After we eliminate duplication, we are allowed to start refactoring in the classical meaning of this word.

Benefits of using TDD cycle

The first advantage of using this technique by the software developer is courage in interaction with code (understood as changes inside the code or refactor it).

The second one is the fact that we can treat the test as documentation of Interaction between features and their expected behavior.

Another benefit is active support for reaching the project’s goal by defining rigid procedures in each development step. This approach guarantees that a created code will implement functionality defined by tests. It’s crucial from a Product Owner’s perspective.

Despite the rigid process this technique is very flexible inside step: It doesn’t define the granularity of test or moment when we should finish refactor – this is decision is made by the developer based on his knowledge of the business domain, language, etc.

Even Kent Beck in his book a few times broke consciously breaks the rules to give to understand readers that TDD cycle should support the developer in his work not impose rigid rules of behavior in each step.

More details about the benefits of using TDD cycle, you can in Test-Driven Development By Example by Kent Beck.

It’s easy to start

Starting using the TDD cycle in daily work should be easy. If we look at a typical way of how developers are working on a feature, we will notice many common points:

  • Reading about requirements that need to be implemented
  • A basic implementation that is not perfect
  • If our implementation is correct, we do manual tests
  • Code refactoring
  • Writing tests / more manual test
  • Further refactoring and testing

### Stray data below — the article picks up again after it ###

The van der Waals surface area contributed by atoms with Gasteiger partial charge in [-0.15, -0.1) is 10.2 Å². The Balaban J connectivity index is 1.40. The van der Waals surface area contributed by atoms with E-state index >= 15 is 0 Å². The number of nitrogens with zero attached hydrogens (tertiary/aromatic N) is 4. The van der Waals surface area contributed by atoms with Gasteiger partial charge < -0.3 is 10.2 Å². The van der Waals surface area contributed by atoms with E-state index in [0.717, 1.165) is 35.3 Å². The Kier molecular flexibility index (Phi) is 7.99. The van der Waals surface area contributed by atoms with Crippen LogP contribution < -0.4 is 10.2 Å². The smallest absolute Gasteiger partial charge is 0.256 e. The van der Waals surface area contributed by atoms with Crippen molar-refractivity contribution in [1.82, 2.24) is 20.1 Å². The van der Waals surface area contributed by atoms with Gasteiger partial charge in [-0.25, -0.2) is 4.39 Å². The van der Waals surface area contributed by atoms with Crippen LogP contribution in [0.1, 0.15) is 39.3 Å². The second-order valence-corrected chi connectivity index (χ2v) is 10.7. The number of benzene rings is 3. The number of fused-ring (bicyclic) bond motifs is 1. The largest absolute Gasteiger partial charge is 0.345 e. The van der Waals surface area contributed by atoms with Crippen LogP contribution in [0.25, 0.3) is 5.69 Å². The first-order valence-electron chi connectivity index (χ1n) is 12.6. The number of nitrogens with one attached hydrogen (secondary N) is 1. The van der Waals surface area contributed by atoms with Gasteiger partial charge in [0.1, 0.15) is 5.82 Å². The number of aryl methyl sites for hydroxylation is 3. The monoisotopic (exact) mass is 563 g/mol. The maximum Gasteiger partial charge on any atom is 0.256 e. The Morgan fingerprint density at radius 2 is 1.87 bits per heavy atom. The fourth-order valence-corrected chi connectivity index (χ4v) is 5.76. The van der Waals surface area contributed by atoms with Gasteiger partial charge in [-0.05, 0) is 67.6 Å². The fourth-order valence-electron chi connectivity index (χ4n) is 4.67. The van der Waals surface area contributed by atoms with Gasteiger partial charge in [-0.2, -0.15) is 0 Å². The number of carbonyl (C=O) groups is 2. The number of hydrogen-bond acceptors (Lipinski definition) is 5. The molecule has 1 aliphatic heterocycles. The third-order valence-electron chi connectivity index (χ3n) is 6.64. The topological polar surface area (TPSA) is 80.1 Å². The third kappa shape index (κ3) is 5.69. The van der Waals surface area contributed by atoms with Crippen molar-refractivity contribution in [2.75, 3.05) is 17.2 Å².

tdd scheme
So if we know what we need to do (after reading specification/ talking to Product Owner), wasting time on manual tests can be utilized to writing automated tests which make the most boring part of coding for us. What is more, many times developers realize that they can improve a part of code by adding something new or fixing what they have written, etc.

Adopting the TDD cycle to the development process can help you to remove this pain on the implementation step because it clearly defines a goal that a developer needs to achieve on each step.

The agenda of the article series “6 Misconceptions about TDD” is the following:

  1. TDD brings little business value and isn’t worth it
  2. We all understand the key laws of TDD in the same way
  3. TDD cycle can be neglected
  4. There is one right granularity of steps in TDD
  5. Mocks, mocks everywhere! There is nothing more
  6. Tests loosely coupled with code are reliable

About the author

Bartosz Skuza

Bartosz Skuza

Web & React Native Developer

Full Stack Developer with 10 years of experience. He specializes in web technologies, and has a natural predilection for React. Bartosz loves being up to date with new solutions in IT. He is an enthusiast of Test-Driven Development and writing clean code. A superfan of long walks with his dogs; board & tabletop games freak.